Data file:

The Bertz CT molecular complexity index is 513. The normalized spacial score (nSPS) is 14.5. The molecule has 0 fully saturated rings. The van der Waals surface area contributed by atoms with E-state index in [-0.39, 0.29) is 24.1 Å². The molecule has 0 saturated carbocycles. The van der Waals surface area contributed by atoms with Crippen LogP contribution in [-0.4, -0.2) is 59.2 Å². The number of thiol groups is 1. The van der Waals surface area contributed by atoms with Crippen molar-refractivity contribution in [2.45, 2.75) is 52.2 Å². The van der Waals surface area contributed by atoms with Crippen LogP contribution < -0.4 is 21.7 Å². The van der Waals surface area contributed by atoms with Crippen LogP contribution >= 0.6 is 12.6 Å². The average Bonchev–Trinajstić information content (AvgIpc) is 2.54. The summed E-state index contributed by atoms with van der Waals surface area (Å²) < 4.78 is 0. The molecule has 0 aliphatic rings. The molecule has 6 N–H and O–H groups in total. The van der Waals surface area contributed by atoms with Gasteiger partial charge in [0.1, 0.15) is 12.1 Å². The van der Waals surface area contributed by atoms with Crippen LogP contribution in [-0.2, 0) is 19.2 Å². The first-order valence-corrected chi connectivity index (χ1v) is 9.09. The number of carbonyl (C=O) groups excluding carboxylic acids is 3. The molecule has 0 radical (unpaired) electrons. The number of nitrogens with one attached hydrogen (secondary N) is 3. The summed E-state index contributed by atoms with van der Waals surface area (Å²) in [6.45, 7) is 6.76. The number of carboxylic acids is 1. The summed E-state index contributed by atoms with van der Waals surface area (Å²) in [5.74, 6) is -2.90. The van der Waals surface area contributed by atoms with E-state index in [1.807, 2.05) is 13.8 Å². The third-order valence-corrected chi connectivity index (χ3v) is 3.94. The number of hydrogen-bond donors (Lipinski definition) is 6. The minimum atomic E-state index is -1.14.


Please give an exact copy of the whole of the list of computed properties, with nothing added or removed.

The Bertz CT molecular complexity index is 513. The normalized spacial score (nSPS) is 14.5. The molecule has 0 fully saturated rings. The van der Waals surface area contributed by atoms with E-state index in [-0.39, 0.29) is 24.1 Å². The molecule has 0 saturated carbocycles. The van der Waals surface area contributed by atoms with Crippen LogP contribution in [-0.4, -0.2) is 59.2 Å². The number of thiol groups is 1. The van der Waals surface area contributed by atoms with Crippen molar-refractivity contribution in [2.45, 2.75) is 52.2 Å². The van der Waals surface area contributed by atoms with Crippen LogP contribution < -0.4 is 21.7 Å². The van der Waals surface area contributed by atoms with Crippen LogP contribution >= 0.6 is 12.6 Å². The average Bonchev–Trinajstić information content (AvgIpc) is 2.54. The summed E-state index contributed by atoms with van der Waals surface area (Å²) < 4.78 is 0. The molecule has 0 aliphatic rings. The molecule has 6 N–H and O–H groups in total. The van der Waals surface area contributed by atoms with Gasteiger partial charge in [0.1, 0.15) is 12.1 Å². The van der Waals surface area contributed by atoms with Crippen LogP contribution in [-0.2, 0) is 19.2 Å². The first-order valence-corrected chi connectivity index (χ1v) is 9.09. The number of carbonyl (C=O) groups excluding carboxylic acids is 3. The molecule has 0 radical (unpaired) electrons. The number of nitrogens with one attached hydrogen (secondary N) is 3. The summed E-state index contributed by atoms with van der Waals surface area (Å²) in [6.45, 7) is 6.76. The number of carboxylic acids is 1. The summed E-state index contributed by atoms with van der Waals surface area (Å²) in [5.74, 6) is -2.90. The van der Waals surface area contributed by atoms with E-state index in [1.807, 2.05) is 13.8 Å². The third-order valence-corrected chi connectivity index (χ3v) is 3.94. The number of hydrogen-bond donors (Lipinski definition) is 6. The minimum atomic E-state index is -1.14.